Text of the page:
"To subject every citizen to a higher literacy standard would, inevitably, work unfairly against Negroes - Negroes who have for decades been systematically denied educational opportunity available to the white population.

 

"Such an impact would produce a real constitutional irony - that years of violation of the 14th amendment right of equal protection through equal education would become the excuse for continuing violation of the 15th amendment right to vote." *fn12"

 We believe that this statement goes to the heart of the problem we face today, particularly if reinstatement of the literacy tests were permitted, and requires us to find that, within the intendment of the Act, *fn13" the literacy test in Gaston County has been used with the effect of abridging the right to register to vote on account of race or color.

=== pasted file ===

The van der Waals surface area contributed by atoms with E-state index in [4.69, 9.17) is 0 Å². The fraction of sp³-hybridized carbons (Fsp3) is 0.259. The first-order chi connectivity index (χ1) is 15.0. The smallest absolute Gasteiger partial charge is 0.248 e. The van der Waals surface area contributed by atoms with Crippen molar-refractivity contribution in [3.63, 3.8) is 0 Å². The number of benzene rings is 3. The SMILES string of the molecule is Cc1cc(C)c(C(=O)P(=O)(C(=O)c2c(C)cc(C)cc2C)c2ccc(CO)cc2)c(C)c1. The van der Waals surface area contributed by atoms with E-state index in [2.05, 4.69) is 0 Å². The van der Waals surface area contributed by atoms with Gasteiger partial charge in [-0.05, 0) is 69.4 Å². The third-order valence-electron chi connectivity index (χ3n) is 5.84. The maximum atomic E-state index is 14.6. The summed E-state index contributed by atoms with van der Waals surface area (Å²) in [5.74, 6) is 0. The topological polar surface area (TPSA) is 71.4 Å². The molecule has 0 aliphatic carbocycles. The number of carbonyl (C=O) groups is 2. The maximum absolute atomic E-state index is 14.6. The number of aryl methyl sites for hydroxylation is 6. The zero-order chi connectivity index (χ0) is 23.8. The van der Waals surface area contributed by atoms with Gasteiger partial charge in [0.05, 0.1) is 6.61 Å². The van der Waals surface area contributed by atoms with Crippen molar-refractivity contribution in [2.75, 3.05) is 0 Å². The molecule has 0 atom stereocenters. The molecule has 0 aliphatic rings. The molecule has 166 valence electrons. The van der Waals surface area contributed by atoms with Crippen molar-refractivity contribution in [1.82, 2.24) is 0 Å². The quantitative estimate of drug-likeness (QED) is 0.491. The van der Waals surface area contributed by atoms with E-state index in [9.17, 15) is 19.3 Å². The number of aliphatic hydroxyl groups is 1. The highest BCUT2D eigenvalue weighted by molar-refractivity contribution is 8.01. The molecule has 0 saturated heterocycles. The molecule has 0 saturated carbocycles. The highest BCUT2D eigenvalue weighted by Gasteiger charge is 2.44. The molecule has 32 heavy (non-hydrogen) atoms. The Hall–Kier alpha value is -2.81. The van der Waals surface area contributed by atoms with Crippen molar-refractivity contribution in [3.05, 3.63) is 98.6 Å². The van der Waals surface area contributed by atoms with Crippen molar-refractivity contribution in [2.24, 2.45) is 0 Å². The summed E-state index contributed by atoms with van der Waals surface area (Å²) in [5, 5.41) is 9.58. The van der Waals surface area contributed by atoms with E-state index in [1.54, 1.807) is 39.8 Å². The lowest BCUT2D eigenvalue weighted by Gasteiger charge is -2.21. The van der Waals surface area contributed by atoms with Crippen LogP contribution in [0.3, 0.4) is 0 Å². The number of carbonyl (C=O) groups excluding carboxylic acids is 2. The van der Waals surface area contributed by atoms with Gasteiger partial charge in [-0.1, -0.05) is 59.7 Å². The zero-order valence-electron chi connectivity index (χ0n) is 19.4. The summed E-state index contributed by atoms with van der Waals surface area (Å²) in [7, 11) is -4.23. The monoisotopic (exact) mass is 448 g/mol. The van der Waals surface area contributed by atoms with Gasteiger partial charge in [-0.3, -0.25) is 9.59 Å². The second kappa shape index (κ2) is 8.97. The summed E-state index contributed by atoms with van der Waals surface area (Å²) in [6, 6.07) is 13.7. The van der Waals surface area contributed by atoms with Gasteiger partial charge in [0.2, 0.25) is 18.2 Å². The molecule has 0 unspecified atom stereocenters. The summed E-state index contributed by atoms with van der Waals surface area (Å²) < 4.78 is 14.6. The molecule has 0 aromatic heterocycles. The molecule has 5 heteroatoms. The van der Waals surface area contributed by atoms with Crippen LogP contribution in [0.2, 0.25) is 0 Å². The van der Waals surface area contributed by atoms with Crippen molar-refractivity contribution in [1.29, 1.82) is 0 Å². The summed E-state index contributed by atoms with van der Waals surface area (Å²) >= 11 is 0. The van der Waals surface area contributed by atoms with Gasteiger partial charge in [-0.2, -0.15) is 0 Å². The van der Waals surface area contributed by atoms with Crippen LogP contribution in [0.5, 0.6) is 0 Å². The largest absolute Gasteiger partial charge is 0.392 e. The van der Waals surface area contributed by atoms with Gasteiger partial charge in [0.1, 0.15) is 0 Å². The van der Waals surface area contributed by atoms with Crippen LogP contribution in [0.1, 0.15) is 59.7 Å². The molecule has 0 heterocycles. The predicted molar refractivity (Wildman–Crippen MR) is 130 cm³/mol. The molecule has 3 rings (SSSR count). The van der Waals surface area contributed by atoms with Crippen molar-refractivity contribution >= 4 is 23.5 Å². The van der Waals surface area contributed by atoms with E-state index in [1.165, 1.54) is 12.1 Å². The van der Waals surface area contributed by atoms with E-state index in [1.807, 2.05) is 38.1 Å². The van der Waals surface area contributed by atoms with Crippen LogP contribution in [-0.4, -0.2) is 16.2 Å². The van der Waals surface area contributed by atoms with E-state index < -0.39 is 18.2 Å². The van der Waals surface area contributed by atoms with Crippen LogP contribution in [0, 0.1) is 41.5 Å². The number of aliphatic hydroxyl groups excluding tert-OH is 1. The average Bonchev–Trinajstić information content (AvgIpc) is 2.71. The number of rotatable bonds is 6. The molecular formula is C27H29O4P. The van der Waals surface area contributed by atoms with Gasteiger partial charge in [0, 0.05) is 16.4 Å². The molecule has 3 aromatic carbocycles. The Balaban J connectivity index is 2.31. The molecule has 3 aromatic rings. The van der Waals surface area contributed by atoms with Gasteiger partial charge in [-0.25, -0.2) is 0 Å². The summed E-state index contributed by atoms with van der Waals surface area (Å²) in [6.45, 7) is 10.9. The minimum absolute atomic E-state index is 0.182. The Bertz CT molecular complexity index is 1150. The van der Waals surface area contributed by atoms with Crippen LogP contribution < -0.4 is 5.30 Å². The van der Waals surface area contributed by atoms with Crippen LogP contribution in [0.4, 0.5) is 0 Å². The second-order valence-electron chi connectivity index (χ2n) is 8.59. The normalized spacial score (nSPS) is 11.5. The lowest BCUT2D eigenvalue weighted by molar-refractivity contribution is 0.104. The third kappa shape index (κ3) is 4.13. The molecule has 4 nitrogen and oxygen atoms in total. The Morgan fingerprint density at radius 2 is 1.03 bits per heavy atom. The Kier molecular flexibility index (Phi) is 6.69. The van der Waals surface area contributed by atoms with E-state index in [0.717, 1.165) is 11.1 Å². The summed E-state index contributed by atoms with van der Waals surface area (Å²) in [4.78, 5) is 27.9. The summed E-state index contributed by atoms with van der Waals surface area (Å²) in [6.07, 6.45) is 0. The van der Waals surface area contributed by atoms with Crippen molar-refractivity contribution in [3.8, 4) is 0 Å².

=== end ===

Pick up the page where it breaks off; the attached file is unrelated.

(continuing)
V

 The Supreme Court of North Carolina described the state statute requiring a demonstration of literacy as a prerequisite to registering to vote in these words:

 

"* * * It demands more than the mere ability to write one's own name and to recognize and read a few simple words. * * * The standard or level of performance is the North Carolina Constitution. To be entitled to register as an elector one must be able to read and write any section thereof. Admittedly, the standard is relatively high, even after more than a half century of free public schools and universal education. * * *" Bazemore v. Bertie County Board of Elections, 254 N.C. 398, 119 S.E.2d 637, 641 (1961).